Bryan Brown, chairman of The Friends of Abingdon Civic Society, writes about the future of a historic town asset:

The Friends of Abingdon Civic Society, the owners of the Abbey Buildings, invite the community to a presentation entitled ‘Bringing the Abbey Buildings Alive’ at 7.30pm on Friday, September 7 at the Unicorn Theatre.

You can also browse an exhibition of the work to date and talk to those involved either on that evening or over the remainder of the weekend, September 8 and 9, when the buildings will be open under the auspices of National Heritage Weekend.

Abingdon Abbey was one of the first large monastic sites to be dissolved in the Reformation under the direction of Henry VIII and valuable stones, lead and window glass were transported down the Thames in barges to provide materials for the King’s building projects.

Apart from the Abbey Gateway and its adjacent buildings, all that remains is a range of domestic buildings dating from the 13th, 14th and 15th centuries.

These were used by the Benedictine monks for administration, guest hospitality, storage and baking and later used as residential dwellings and for many years, as a Brewery.

These buildings were saved from demolition by the founders of The Friends of Abingdon Civic Society in the 1940s and, following almost 75 years of care and maintenance, are nationally recognised and architecturally Grade 1 listed.

However, although the buildings are wonderfully atmospheric, and a very popular wedding venue, many local people only know them as the home of the Unicorn Theatre - there is much to do to make them more accessible and functional.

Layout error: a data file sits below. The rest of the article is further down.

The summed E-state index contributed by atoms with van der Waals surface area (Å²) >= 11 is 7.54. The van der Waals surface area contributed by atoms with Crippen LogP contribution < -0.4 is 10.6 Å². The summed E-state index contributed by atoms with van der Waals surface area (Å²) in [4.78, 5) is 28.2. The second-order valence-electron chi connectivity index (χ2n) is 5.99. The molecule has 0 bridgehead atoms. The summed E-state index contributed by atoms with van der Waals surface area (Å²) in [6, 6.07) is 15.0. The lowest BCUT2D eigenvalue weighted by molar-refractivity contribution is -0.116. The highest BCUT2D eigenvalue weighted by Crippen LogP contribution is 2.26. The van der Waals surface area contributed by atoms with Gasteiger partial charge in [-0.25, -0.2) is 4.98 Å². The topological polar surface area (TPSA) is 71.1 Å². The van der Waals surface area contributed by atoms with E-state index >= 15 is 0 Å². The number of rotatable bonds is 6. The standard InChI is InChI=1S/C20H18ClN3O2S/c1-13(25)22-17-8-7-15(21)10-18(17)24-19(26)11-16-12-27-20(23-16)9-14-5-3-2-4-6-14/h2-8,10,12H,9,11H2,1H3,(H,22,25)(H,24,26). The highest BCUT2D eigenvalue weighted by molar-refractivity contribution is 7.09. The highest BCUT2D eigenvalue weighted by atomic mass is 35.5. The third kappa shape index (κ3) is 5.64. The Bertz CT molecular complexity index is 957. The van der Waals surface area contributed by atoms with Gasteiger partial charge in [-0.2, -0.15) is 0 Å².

As guardians of their future, the Friends successfully applied for a Heritage Lottery grant in 2017 and for the past eight months have been working on a feasibility study for the enhancement of these buildings.

We have developed a vision for making the Abbey Buildings secure for generations to come and usable for 12 months of the year, for continuing to develop an interesting programme of events, music, drama and entertainment and for creating an exciting visitor attraction, animating over 1,000 years of history for the benefit of the Abingdon community.

The main audience for this ‘enhancement project’ is the community of Abingdon, and we have been encouraged and heartened by the support that we have received so far.

We want townspeople to continue to enjoy the improved facilities and activities that these buildings can provide and to enable residents to feel proud of Abingdon’s remarkable heritage, as one of the most important historic towns in the country.

So we would like to share our vision with the community, starting with this talk by the conservation architect leading our project, and hope to see a great many of you there.